Step 4. Rotate.

This time, the wonders of the internet did not fail us (as they did on our major ellipse-drawing task). We found shapely package to do the rotation for us. The one trick to remember here is that you can’t rotate the points one by one. Rather you should form a shape first, and then rotate the entire shape.

def GetEllipsePoints(p1_lat, p1_lng, p2_lat, p2_lng,                      perimeter_points_in_meters):    """    Enter ellipse centers in lat-lng and ellipse perimeter points        around the origin (0,0), and get points on the perimeter of the     ellipse around the centers in lat-lng.    :param p1_lat: lat coordinates of center point 1    :param p1_lng: lng coordinates of center point 1    :param p2_lat: lat coordinates of center point 2    :param p2_lng: lng coordinates of center point 2    :param perimeter_points_in_meters: List of tuples of perimeter            points on the ellipse, centered around (0,0), in m.    :return: List of the points we really want, tuples of (lat,lng)    """    center_lng = (p1_lng + p2_lng) / 2.0    center_lat = (p1_lat + p2_lat) / 2.0    perimeter_points_in_lng_lat = \        [AddMetersToPoint(center_lng, center_lat, p[0], p[1])         for p in perimeter_points_in_meters]    ellipse = LineString(perimeter_points_in_lng_lat)    angle = degrees(atan2(p2_lat - p1_lat, p2_lng - p1_lng))    ellipse_rotated = affinity.rotate(ellipse, angle)    ellipse_points_lng_lat = list(ellipse_rotated.coords)    ellipse_points = [tuple([p[1], p[0]])                       for p in ellipse_points_lng_lat]    return ellipse_points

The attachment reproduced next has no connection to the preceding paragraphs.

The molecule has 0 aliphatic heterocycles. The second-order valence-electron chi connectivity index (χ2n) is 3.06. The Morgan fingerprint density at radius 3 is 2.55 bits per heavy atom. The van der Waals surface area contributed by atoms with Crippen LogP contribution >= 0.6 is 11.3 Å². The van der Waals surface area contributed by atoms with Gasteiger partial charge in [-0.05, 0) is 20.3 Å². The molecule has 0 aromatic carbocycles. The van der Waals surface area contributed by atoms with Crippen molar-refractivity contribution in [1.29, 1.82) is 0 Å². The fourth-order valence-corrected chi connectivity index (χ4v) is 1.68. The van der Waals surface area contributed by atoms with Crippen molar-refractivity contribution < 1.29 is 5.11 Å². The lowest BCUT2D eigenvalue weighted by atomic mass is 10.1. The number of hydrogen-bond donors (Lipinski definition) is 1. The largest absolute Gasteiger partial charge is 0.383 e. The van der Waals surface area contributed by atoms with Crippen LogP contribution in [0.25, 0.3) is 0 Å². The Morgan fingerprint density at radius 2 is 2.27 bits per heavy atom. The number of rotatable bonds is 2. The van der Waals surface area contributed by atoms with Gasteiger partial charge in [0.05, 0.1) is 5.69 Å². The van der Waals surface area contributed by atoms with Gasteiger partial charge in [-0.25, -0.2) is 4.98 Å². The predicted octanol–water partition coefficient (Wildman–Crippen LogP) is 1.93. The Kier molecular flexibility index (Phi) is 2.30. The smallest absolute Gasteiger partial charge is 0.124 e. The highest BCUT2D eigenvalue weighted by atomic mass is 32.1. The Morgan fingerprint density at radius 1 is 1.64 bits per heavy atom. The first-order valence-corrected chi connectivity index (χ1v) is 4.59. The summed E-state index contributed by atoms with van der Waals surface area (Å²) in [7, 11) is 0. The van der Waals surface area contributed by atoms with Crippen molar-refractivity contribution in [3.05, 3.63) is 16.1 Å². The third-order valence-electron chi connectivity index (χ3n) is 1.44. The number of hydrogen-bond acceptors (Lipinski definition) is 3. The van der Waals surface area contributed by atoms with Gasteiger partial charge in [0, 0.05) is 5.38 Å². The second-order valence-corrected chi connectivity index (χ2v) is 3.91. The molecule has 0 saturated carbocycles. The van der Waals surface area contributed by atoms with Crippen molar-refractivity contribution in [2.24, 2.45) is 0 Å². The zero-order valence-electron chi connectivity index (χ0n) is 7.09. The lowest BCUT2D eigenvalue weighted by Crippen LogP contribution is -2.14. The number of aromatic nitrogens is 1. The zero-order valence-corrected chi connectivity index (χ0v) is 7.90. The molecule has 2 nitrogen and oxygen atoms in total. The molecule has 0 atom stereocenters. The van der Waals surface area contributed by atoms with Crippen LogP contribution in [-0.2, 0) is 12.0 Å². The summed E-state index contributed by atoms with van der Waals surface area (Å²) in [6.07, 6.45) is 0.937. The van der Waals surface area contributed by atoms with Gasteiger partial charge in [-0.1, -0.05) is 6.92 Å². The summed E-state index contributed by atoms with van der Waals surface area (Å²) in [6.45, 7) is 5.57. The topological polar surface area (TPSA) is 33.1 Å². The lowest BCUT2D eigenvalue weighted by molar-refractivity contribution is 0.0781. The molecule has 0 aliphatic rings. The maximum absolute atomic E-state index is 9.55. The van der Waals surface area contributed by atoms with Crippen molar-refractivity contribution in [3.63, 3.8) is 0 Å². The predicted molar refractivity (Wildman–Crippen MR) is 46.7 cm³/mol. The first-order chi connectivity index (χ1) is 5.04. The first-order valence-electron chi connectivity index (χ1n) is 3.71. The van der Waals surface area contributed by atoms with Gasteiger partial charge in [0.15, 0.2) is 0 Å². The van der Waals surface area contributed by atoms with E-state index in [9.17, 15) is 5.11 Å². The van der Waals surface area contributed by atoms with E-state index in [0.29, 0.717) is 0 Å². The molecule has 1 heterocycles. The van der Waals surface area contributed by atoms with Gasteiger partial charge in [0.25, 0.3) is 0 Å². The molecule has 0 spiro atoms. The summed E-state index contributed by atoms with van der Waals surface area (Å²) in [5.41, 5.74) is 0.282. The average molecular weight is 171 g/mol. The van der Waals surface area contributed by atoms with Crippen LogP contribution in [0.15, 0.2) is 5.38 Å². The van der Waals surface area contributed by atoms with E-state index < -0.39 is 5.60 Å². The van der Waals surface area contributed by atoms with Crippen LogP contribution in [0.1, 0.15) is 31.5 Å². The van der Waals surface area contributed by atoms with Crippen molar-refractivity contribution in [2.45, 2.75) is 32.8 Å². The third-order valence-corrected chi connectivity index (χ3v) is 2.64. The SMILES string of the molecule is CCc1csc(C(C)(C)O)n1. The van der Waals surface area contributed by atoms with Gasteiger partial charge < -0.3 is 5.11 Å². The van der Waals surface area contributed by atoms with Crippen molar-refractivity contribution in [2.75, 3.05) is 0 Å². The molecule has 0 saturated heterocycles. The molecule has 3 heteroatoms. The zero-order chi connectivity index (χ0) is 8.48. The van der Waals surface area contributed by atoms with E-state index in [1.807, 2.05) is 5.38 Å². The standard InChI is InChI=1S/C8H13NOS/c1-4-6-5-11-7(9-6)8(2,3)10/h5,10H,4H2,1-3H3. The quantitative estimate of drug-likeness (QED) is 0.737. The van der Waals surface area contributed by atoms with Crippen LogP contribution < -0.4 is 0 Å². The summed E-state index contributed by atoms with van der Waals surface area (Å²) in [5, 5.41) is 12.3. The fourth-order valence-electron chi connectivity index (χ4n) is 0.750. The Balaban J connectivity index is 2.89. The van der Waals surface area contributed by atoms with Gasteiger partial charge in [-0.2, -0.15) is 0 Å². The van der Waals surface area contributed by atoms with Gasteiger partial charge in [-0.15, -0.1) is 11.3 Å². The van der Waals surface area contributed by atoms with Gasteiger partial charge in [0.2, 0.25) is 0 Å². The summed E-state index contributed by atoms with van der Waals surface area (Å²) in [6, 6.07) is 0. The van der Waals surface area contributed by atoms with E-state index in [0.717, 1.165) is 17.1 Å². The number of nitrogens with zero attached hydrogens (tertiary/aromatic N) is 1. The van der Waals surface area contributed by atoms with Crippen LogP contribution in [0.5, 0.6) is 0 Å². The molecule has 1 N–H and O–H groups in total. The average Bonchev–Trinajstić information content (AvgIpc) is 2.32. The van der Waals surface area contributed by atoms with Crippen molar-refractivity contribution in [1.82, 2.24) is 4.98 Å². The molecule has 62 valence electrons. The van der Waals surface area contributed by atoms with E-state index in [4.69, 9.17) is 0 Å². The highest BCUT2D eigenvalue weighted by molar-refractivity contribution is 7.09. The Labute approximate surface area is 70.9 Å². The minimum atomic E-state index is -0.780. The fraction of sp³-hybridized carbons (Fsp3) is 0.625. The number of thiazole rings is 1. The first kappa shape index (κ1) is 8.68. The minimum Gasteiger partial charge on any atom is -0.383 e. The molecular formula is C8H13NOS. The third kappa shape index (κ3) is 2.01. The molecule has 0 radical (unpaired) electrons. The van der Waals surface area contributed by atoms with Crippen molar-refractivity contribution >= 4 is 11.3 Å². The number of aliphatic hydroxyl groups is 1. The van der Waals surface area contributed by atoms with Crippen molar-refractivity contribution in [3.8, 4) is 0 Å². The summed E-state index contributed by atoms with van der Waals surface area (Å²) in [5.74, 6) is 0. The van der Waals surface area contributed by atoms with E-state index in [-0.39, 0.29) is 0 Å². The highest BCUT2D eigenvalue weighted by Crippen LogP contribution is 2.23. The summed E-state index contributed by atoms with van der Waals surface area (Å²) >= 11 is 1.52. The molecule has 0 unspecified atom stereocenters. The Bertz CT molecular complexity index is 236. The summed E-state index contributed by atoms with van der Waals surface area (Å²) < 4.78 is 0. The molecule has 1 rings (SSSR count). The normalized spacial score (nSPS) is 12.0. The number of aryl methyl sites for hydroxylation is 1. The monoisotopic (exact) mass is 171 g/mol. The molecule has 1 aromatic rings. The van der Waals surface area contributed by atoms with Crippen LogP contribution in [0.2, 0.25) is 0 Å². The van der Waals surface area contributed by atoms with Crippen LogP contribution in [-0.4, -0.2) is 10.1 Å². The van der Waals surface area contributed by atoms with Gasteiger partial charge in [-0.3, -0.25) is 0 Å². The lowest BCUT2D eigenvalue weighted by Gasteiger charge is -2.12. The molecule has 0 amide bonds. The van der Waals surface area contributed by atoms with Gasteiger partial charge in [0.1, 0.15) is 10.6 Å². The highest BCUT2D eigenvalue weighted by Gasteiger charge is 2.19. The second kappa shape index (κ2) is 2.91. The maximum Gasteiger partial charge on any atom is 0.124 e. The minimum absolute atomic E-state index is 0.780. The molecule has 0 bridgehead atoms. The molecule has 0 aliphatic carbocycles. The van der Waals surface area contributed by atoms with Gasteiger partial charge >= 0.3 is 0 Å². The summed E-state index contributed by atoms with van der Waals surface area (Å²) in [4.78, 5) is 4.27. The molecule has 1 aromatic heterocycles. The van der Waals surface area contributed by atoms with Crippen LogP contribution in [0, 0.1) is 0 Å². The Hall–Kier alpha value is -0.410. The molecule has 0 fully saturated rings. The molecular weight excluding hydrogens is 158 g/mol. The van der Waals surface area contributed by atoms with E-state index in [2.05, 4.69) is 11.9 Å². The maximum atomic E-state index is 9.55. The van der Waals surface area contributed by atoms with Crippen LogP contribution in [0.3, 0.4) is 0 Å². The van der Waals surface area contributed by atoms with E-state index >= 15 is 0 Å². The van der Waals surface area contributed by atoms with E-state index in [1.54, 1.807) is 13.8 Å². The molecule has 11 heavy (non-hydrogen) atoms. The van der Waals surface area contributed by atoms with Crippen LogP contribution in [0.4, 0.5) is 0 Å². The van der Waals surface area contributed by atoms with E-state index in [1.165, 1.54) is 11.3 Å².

Surprise! Step 5. Draw on s2 Map!

We wanted to present the ellipse nicely on an s2map. Apparently you can do that by opening the URL from inside your script. We used subprocess to do that.

def OpenS2Map(points):    url = \      "http://s2map.com/#order=latlng&mode=polygon&s2=false" \      "&points={}".format(str(points).replace(" ", ","))    cmd = ["python", "-m", "webbrowser", "-t", url]    subprocess.Popen(cmd, stdout=subprocess.PIPE,                      stderr=subprocess.STDOUT).communicate()
OK. can we go the beach now?

The Neighbor’s Ellipse Is Rounder

You might notice our ellipse is not perfect. The points are evenly spaced on the axis between the centers, but they are not evenly spaced on the perimeter of the ellipse. The GPS->meters->GPS transformation might result in loss of meters here and there. But hey, done is better than perfect, and we have to leave something to do for the next time we want to go to the beach, right?